The trenches through the walls brought about new in formation about their construction, as it was demonstrated that they were partly buildt from material dug up from a trench immediately on theout side of the walls, partly from turf being cut from the close surroundings (fig. 5). The sections established allow for a reconstruction of the walls as between 1.1-1.5 m wide and 1-1.5 m high, probably of trapezoid shape. The cut through the seaward end confirms that there has been no wall construction here, and thus the internal width appears to be 5.6-6.2111 and the opening towards the sea 3.5 m wide. It was not possible to document the presence of any internal constructions, which indicates that a permanent roof may not have been present. Nor were any cultural layer found. The conclusion of Ramskou, that the structures were not boathouses proper, but constituted another type of shelters, probably only in short time use, was thus supported. Shelters without roofs, hróf, are known from Iceland in recent time, where they serve to protect the boats from the wind, rather than from rain and snow.

The artefact finds were few. During a metal detector survey, four nail fragments were found, but their contexts were inconclusive. During the excavation six further fragments appeared, mostly from the filling in the northern wall, indicating them to be older than or contemporary to the construction of the wall. One of the fragments was the rove from a rivet, apparently broken up (fig. 6). The size compares to that of a big boat or a small ship, but could also be from a lightly built longship. Its design indicates it to be older than c. 1100. Furthermore five small, magnetic cinders were found, indicating iron working at the site (fig. 7). The possibility exists, however, that they are later intrusions. In the end wall, in a layer, which must have been formed during its construction, remains of a campfire were found. Together with it turned up also 25 small potsherds of what might have been the same globular vessel of local, early 11th century produces. Radiocarbon analyses of three samples of charcoal – one oak, two pine – from the camp fire gave very uniform dating values pointing to the period AD 1020-1040, but with some possibility for a dating in the first half of the 12th century (fig. 8). The dating evidence thus quite uniformly points to a dating around the middle of the l1th century.

The dating and the new information on the height of the walls and the possible width of the opening allows us to judge, what kind of ship the shed may have housed. 11th century warships appear to be more slender than their predecessors are and than cargo carriers. The beam of the warships built at the time of the shelter was only 9-14% of their length. This corresponds well to the proportions of the shelter, the opening measuring 15% of the internal length of 24 m. Thus, we may assume that the shed has been able to house a longship of 24 m length, corresponding to 18-20 pairs of oars, or a crew of 40-50 people. The southern structure being similar in proportions to the northern and apparently contemporary, it may have housed a ship of similar size. In what context has it been necessary to keep ships for a highly mobile, amphibious force of up to 100 soldiers at Harre Vig?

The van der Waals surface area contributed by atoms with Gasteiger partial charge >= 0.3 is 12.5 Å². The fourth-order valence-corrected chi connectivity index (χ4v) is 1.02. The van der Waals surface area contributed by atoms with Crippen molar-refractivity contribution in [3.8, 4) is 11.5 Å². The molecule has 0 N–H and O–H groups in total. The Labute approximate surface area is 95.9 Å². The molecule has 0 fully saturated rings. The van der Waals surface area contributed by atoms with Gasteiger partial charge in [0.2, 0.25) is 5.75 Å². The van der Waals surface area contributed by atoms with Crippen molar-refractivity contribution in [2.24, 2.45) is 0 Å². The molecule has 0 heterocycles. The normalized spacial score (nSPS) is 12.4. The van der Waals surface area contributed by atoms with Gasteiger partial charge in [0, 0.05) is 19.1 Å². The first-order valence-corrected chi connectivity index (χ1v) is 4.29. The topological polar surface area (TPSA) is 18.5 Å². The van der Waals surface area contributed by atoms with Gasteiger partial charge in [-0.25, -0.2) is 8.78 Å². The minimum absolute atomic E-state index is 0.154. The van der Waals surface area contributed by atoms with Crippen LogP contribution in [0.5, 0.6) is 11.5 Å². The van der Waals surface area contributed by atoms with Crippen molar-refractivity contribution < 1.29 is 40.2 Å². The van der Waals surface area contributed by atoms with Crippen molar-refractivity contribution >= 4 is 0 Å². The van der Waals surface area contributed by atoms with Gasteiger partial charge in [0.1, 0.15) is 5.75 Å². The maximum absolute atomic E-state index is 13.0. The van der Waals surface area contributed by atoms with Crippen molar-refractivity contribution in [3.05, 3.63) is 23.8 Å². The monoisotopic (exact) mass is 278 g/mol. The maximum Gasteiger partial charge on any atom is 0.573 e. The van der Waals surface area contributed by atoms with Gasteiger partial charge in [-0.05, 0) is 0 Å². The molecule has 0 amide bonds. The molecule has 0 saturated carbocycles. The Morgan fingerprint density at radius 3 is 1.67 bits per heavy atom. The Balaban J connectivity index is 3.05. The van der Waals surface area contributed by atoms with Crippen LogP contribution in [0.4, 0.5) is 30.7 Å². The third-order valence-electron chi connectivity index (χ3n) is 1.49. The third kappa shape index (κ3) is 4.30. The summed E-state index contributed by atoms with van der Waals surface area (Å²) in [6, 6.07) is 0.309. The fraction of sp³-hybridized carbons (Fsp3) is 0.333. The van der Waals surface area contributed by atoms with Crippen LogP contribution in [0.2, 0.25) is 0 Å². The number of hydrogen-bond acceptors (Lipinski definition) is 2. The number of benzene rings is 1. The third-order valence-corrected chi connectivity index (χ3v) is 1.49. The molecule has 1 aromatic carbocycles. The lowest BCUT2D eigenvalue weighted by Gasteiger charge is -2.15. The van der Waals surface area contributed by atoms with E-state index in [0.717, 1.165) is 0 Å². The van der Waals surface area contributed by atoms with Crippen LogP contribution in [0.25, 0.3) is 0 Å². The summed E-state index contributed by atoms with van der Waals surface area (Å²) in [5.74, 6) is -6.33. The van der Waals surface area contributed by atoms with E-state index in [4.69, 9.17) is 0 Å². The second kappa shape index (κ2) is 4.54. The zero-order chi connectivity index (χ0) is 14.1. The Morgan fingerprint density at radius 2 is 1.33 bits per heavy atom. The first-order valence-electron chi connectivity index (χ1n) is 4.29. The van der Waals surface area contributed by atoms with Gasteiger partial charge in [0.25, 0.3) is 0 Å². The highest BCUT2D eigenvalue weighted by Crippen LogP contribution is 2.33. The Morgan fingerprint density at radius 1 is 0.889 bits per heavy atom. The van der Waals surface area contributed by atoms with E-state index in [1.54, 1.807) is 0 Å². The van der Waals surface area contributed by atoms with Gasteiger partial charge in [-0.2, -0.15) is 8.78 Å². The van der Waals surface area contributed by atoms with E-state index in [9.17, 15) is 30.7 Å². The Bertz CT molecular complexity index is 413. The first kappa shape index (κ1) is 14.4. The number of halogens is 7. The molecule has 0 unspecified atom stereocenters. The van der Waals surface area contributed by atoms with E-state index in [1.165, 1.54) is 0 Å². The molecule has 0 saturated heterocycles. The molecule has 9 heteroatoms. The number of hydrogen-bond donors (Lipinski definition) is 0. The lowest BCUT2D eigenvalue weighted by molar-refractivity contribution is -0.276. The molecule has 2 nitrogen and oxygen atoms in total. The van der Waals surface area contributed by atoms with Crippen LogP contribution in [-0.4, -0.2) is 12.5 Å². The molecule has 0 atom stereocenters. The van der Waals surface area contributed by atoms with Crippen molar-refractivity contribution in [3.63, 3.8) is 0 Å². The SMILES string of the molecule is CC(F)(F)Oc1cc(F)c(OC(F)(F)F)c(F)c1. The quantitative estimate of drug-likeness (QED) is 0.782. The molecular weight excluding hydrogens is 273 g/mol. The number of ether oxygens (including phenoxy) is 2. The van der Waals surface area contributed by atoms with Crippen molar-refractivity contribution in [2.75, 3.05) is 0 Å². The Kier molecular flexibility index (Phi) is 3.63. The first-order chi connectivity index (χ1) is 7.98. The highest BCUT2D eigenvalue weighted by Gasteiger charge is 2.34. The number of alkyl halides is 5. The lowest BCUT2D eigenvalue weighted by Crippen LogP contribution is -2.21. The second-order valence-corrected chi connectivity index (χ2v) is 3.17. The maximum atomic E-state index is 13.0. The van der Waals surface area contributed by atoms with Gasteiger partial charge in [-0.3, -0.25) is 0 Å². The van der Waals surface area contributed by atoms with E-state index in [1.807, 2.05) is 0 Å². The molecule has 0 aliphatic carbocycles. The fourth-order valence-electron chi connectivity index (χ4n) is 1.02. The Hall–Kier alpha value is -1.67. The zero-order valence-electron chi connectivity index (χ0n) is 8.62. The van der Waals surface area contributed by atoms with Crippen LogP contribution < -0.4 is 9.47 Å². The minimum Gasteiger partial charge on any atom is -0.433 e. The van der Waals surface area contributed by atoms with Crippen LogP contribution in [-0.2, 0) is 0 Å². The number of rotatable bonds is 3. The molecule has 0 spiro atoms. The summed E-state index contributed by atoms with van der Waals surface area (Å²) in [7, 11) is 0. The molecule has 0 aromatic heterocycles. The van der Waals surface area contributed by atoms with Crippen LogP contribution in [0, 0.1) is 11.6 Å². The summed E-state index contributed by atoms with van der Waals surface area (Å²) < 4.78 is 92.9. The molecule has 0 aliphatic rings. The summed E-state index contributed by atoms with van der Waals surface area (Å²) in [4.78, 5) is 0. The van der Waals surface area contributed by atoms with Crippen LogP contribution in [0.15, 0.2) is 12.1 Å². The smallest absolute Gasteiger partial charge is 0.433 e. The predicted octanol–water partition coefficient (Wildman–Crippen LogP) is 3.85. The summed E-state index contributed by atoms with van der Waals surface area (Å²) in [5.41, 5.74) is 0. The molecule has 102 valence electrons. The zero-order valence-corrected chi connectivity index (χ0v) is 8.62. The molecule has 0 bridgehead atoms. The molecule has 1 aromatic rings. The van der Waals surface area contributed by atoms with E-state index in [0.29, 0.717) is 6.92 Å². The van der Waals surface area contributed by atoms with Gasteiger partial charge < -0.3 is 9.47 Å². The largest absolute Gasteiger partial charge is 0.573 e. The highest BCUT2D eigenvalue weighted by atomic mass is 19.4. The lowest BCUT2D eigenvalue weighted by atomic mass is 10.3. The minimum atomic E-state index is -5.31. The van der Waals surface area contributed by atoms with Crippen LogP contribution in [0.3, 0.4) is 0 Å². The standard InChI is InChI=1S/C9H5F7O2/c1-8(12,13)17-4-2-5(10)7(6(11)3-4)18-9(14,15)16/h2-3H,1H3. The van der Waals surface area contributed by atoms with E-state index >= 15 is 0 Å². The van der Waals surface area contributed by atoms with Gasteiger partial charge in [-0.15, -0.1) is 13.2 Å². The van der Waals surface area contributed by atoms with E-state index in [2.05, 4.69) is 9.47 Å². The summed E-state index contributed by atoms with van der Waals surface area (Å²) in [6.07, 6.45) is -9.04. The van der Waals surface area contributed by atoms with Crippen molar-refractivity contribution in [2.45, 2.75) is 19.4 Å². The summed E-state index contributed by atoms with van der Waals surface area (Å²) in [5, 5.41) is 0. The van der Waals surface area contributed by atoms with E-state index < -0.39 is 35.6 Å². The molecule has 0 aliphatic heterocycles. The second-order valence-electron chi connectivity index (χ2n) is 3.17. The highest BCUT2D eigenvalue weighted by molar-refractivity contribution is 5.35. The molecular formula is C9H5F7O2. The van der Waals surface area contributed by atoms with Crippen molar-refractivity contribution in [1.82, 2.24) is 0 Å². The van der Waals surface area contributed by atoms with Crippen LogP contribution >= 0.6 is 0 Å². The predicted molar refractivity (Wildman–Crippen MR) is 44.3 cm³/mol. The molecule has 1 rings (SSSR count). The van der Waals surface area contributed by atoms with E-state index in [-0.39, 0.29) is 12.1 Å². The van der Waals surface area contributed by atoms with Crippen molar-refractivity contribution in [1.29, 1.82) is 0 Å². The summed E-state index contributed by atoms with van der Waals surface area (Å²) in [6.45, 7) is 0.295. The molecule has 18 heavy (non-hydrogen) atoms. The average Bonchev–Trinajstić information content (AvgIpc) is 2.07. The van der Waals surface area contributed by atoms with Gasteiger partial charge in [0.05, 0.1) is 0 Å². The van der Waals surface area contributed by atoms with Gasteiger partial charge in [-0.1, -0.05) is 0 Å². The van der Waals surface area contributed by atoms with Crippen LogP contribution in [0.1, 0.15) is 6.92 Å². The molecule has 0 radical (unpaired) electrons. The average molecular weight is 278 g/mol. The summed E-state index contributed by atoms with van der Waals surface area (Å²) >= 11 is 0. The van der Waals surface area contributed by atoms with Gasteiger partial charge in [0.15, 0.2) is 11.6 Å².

The nearby village Harre has not only given name to the inlet and other natural landmarks in the vicinity – it has also given name to the local administrative district, herred, although it is situation in the southern end of the district. The herred division can with certainty be related to the leidang from 1140 onwards, but this relationship may be older. Harre herred is known in written sources from 1230 on, Harre village from 1386. The Romanesque church of the village, situated with a wide view over the inlet, indicates the village to be of higher age than its first appearance in historical documents. Slightly unusual is that Harre parish also had another Romanesque church, now only preserved as a ruin (fig. 9). This church was placed close to Harre church, but even closer to the inlet.

There are thus some great similarities between the situation known from the Norwegian skipreider with stone churches and large boathouses and that at Harrevig. It is puzzling, however, that the boat sheds at Harrevig are situated at some distance – 1.5 km – from the village (fig. 10).The location is, however, situated as far towards the openin g of the inlet as the landscape allows land transport, and the reason may have been simply to secure rapid deployment of the ships when need arose.That the choice was, after all not a wise one may be indicated by the apparent short time of use for the sheds.

Jan Bill & Oliver Grimm
Nationalmuseets Marinarkæologiske Forskningscenter





Bill, J., & Grimm, O. (2002). Skibsstaderne ved Harre Vig – Nye undersøgelser. Kuml, 51(51), 197–220. Hentet fra